Table 4-2. Unit Troubleshooting Guide (Continued)
TEST OR INSPECTION
Relay contacts can be thought of as stop or go signs and switches can be thought of as change
direction signs or stop and go signs.
The ROWPU schematic is shown with no power on the circuits and the system shutdown with no
pressure in any of the hydraulic or air systems. This means that if you were to check any switch or
contact, without power or pressure to the unit, it must match what the schematic shows. Selector
switches must be moved to the position shown by the arrow to indicate properly.
Relay contacts are either open (two vertical lines) or closed (two vertical lines with a diagonal
across them). When a relay coil is energized it switches all its contacts to the opposite position;
closed to open and open to closed. When the power is removed the contacts switch back to their
normal positions. The relays can be thought of as the traffic controllers in the electrical circuits.
Dashed lines between switch contacts mean each contact is on that switch operator. A switch
contact which has a symbol like OXO next to it means the contact is open when the switch lever is
to the left, closed when the lever is in the center and open when the lever points to the right.
Lines which cross but do not have a black circle where they cross are not connected.
Each relay contact will have shown two numbers, such as A3X and A3Y. This refers to where the
contact is located on the relay controlling it. The A means first bank (closest to the sub-panel, B
means second or middle bank, and C means outer or third bank). The 3 is the left to right
designation and X is top of relay, Y is bottom of relay. Some relays only have an A bank or an A
and B bank but the reference always follows that shown on the drawing.
The left side, or hot line, on the ROWPU schematic list line numbers (do not confuse them with
wire numbers) of each horizontal or control line in the circuit. On the right, or neutral side, is a brief
description of each lines function in the circuit.
When troubleshooting the control panel with no power on the system, relay contacts and starter
contacts can be manually switched to the energized condition by pushing in on the square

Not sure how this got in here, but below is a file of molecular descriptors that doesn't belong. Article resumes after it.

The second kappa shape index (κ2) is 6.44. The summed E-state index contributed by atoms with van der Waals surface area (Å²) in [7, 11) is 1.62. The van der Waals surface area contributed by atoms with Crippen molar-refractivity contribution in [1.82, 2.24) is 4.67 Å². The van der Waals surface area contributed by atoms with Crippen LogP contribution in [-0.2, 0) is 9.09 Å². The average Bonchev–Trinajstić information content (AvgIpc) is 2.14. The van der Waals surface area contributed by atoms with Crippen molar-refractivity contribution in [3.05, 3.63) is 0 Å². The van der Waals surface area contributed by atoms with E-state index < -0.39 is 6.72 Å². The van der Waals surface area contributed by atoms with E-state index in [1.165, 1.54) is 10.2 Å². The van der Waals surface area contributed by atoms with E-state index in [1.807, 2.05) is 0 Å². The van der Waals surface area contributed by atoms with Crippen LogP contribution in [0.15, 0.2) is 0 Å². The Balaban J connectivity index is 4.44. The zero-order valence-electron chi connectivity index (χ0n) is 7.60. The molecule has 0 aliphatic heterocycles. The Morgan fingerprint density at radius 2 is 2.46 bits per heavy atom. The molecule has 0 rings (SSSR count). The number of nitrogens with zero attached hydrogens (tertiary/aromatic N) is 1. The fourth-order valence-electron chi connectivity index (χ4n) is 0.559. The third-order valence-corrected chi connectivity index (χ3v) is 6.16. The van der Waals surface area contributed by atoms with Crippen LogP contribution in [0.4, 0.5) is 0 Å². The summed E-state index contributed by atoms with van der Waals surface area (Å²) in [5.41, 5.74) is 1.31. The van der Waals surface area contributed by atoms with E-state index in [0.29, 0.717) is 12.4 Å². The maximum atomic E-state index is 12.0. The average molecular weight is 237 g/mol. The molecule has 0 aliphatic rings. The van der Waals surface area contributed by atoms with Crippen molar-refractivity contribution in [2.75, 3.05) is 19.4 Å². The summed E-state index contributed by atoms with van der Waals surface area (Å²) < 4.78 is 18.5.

button on relays and the starter contact back on starters. Releasing them returns the contacts to
their unpowered condition. This is useful when checking continuity on a control circuit line.
Remove wires from motor leads or relay coil contacts to determine if a motor or coil has a
Step 2. ELECTRICAL FAULT ISOLATION. It is important when troubleshooting to pinpoint the problem accu-
rately, repair it, and return the system to operational readiness as rapidly as possible. There are several
steps that can be taken to help speed up the process of troubleshooting.
The majority of problems will have causes external to the control panel. Water, dirt, chemicals and
abuse to components and cables will be the source of most problems. By comparison, the
components in the control panel are in a clean environment and are capable of many thousands of
cycles before breaking or burning out, and have been proven to work in the proper way. The
exception to this are any components with motors such as timers or hourmeters. Keeping the
above in mind, all troubleshooting should initially assume the control panel is not the cause of the
Use the reference guide and set up the control panel switches for operation yourself. Never
assume that somebody else has done it correctly.
Talk to the operator and try to determine as accurately as possible what really happened so as to
eliminate needless troubleshooting time.
Try to do batch troubleshooting whenever possible. This means instead of starting at the hot line
and working through a circuit step by step you should start at the hot line and check it halfway, or
whatever is possible, through the circuit first. This allows you to eliminate several components in
one step, or conversely, pin the problem to the present check points.
Be sure to use the Iight test to determine that bulbs are not burned out Ieading to improper
Be sure all circuit breakers are on before attempting to diagnose a problem.